It wasn’t. I’ve been to Ama Dablam before and it’s a beautiful mountain. It’s not Everest, but it’s still a serious mountain.

What I liked about going up there was realising how peaceful it was. I know Khumbu intimately, but I’d never seen the Khumbu that I got to experience this year. What made this trip better was that I didn’t have the pressure of climbing Everest. That and the fact that there were so few people made the trip remarkable.

So do you feel this trip was more intimate?

It was. I was in Nepal for six weeks, and everywhere I went, people were so pleased to see me. From Lukla, I went to the Hinku valley to head to Mera Peak. In the villages, people were so grateful that we came. They were telling me how I was the first tourist they saw in nearly a year.

One of my concerns was how people would react to a foreigner coming to their village. But, everyone was so welcoming. People were thanking me for coming to their villages. It was very humbling.

You also realise how these people were not taken care of by the government. I realised deciding which teahouse to stay in was going to have a big impact on people. Most times, we were the only people there.  I feel blessed to have come to Nepal now and experience Nepal the way I have done. It’s sad for the country, but for me personally and selfishly, it was beautiful. I know I will never experience Nepal like this before.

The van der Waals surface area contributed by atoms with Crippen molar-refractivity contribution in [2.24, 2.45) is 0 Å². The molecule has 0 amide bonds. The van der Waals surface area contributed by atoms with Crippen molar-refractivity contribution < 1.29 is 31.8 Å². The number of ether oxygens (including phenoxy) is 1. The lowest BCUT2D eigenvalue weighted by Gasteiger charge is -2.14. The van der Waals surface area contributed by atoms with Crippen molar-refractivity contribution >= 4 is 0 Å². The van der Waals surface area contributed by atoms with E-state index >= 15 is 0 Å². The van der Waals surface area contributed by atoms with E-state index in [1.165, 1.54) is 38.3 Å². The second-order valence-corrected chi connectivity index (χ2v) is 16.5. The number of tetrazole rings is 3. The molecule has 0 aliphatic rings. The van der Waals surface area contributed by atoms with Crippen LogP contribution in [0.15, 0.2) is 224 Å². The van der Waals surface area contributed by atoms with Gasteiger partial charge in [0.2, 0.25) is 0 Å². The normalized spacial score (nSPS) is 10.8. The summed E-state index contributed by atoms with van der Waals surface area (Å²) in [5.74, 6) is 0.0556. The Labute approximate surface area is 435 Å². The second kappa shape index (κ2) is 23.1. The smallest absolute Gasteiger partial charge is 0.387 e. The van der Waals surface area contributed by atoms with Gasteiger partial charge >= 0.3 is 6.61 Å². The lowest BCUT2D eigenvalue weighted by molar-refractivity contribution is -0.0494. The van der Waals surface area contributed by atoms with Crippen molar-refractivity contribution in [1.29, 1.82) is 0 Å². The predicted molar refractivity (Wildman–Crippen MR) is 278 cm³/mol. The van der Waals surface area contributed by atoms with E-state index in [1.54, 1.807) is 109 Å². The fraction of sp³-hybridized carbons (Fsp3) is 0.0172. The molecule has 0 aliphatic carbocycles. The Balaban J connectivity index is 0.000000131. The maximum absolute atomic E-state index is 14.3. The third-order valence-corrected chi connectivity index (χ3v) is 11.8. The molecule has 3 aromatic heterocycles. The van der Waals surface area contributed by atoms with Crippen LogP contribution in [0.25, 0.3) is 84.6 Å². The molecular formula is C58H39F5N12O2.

How do you rate Ama Dablam among other mountains you have climbed in Nepal?

In terms of guiding, it is the most technical mountain. But, thanks to the fixed lines, it is much more accessible and simpler. Without them, it would be one of the hardest mountains to guide.

With mountaineering agencies already marketing the upcoming spring season, how do you think mountaineering will make a comeback here in Nepal?

From my experience here in Nepal, I’ve realised how important tourists are in this country. I get messages myself from people telling me how they want to visit Nepal, and how many are planning to come in 2021. You get a sense that people are ready to travel again. I hope that the small number of tourists who have come now will pave the way for more people, but more people in a responsible way.

In Namche, I interviewed some lodge owners, doctors and coffee shop owners, and they were all talking about education on how they can respond to more tourists. It was nice to see that they were talking about how a lodge can accommodate ‘Covid restriction’ yet still be open for more tourists. And, I believe if this education is put in place properly, and with the right planning, people will surely come, and Nepal will be bustling with tourists again. I am personally hopeful that there will be an Everest season come May 2021.